Merkel, Macron urge Russia to release Ukrainian sailors | News | DW | 29.12.2018
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Merkel, Macron urge Russia to release Ukrainian sailors

Germany and France have demanded "the immediate and unconditional release" of 24 Ukrainian sailors detained by Russia. But Russia has rejected the calls, describing them as unacceptable.

The capture of Ukrainian sailors in the Kerch Strait is "illegal," German Chancellor Angela Merkel and French President Emmanuel Macron said in a joint statement on Friday. The two leaders also slammed Russia's "abusive" naval controls in the Sea of Azov after its navy seized three Ukrainian vessels in the disputed waters off Crimea last month.

"We demand safe, free and unimpeded transit for all ships through the Kerch Strait and the immediate and unconditional release of all illegally detained Ukrainian seafarers," Merkel and Macron said.

"They too should be able to celebrate the upcoming festivities with their families," the leaders of France and Germany said, referring to the New Year celebrations and Christmas, which is marked on January 7 in Ukraine and Russia.

Merkel later reiterated the demand to free the sailors in a telephone call to Russian President Vladimir Putin.

Russian rejection

But in a statement on the Russian Foreign Ministry website on Saturday, Moscow said the demands by Merkel and Macron were unacceptable.

"It is regrettable that the second part of this statement, in which Berlin and Paris presumptuously accuse Russia of certain
violations of human rights in the Crimea and escalation of tension in the Sea of Azov and the Kerch Strait, present us with
unacceptable requirements," the statement said

The Russian news agency RIA quoted the Kremlin spokesman as saying that while acknowledging Merkel's views on the matter, the government would deal with it in accordance with Russian law.

Read more: More conflict ahead for Russia and Ukraine in 2019?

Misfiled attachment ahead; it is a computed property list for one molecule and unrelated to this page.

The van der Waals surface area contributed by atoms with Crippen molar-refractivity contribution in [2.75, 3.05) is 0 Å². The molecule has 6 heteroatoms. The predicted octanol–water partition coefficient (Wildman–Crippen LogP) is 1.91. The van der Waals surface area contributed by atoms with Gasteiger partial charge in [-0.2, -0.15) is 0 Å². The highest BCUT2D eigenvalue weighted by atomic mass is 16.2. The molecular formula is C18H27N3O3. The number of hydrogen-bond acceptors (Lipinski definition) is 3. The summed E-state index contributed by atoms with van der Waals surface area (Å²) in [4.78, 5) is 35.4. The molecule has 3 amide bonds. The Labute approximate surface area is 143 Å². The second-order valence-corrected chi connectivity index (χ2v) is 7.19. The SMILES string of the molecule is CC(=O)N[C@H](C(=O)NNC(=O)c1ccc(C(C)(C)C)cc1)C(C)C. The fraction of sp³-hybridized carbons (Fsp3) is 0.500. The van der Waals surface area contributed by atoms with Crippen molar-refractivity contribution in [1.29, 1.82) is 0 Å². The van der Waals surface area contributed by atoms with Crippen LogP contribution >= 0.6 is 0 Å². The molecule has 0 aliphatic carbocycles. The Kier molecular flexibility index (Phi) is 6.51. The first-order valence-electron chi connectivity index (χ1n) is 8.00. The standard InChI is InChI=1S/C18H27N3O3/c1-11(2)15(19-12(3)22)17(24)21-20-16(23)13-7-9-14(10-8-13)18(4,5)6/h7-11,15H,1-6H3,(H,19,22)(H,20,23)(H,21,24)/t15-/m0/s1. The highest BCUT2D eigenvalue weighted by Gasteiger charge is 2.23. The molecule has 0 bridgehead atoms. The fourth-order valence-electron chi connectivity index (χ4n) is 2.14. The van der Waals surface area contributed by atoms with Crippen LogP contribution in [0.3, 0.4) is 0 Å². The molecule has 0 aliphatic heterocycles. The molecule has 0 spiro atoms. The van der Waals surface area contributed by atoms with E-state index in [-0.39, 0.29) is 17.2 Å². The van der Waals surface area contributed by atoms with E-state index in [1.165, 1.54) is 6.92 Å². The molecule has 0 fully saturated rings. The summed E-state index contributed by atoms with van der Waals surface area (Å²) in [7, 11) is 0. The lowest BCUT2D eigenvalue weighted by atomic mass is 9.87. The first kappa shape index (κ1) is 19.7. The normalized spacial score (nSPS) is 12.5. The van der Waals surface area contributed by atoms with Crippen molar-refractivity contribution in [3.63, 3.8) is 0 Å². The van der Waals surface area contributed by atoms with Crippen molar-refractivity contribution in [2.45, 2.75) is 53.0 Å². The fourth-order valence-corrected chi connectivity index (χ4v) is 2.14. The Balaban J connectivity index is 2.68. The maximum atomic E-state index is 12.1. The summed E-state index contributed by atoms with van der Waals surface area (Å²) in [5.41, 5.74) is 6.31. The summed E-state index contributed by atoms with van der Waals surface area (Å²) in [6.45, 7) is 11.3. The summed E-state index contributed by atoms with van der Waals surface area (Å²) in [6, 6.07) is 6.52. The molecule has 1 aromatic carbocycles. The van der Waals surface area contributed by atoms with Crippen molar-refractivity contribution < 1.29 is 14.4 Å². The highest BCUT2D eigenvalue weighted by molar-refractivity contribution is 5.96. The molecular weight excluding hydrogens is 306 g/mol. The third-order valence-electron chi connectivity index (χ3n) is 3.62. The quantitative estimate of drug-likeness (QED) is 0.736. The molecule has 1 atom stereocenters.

Kyiv ships to continue sailing

Russia seized Crimea from Ukraine in 2014 and subsequently imposed controls for vessels navigating the Kerch Strait, a narrow passage linking the Sea of Azov and the Black Sea near the disputed peninsula. 

Watch video 06:23

Blockade in the Sea of Azov

Ukraine, however, still views Crimea as its own territory and claims the right to deploy ships in the area based on a 2003 deal with then-friendly Moscow.

On Friday, Ukrainian Defense Minister Stepan Poltorak said that Ukraine would continue to use the Kerch Strait for navigation.

"This will always be so, because the Sea of Azov is a part of Ukraine," Poltorak said, according to the defense ministry's website.

"We will definitely not give up our right of free navigation through the Kerch Strait in accordance of all international rules and laws," he added.

Read more: What you need to know about the conflict in the Sea of Azov

Ukrainians 'no prisoners of war'

The Ukrainian sailors are currently being held in a Moscow prison. After their capture at sea, Russian courts ordered a two-month pre-trial detention against the men on suspicion of "illegal border crossing."

Earlier this week, the sailors declared themselves to be prisoners of war and refused to give statements. On Friday, however, Vladimir Putin's spokesman rejected this view.

"There are no prisoners of war on Russian territory, this is about an investigation related to foreign citizens violating the Russian national border," Dmitry Peskov told reporters.

Watch video 02:36

Everyday tensions at the foot of the Crimean Bridge

Ukrainian forces are also engaged against pro-Russian rebels in eastern Ukraine. Despite recent tensions with Moscow, the Kyiv government and the rebel officials are preparing for a truce which is set to start at midnight local time on Saturday. The truce is expected to last at least until January 7, but it could also continue past the Orthodox Christmas, according to the Organization for Security and Cooperation in Europe (OSCE).

In their Friday statement, Macron and Merkel welcomed the ceasefire deal, saying it would give a chance to both sides to "focus on the needs of the civilian population." The duo also called for establishing a secure area to allow for delivery of aid, saying that civilians had "already suffered much too long from the conflict and its consequences."

dj/rt (AP, dpa, Reuters, Interfax, Ukrainski Novini)

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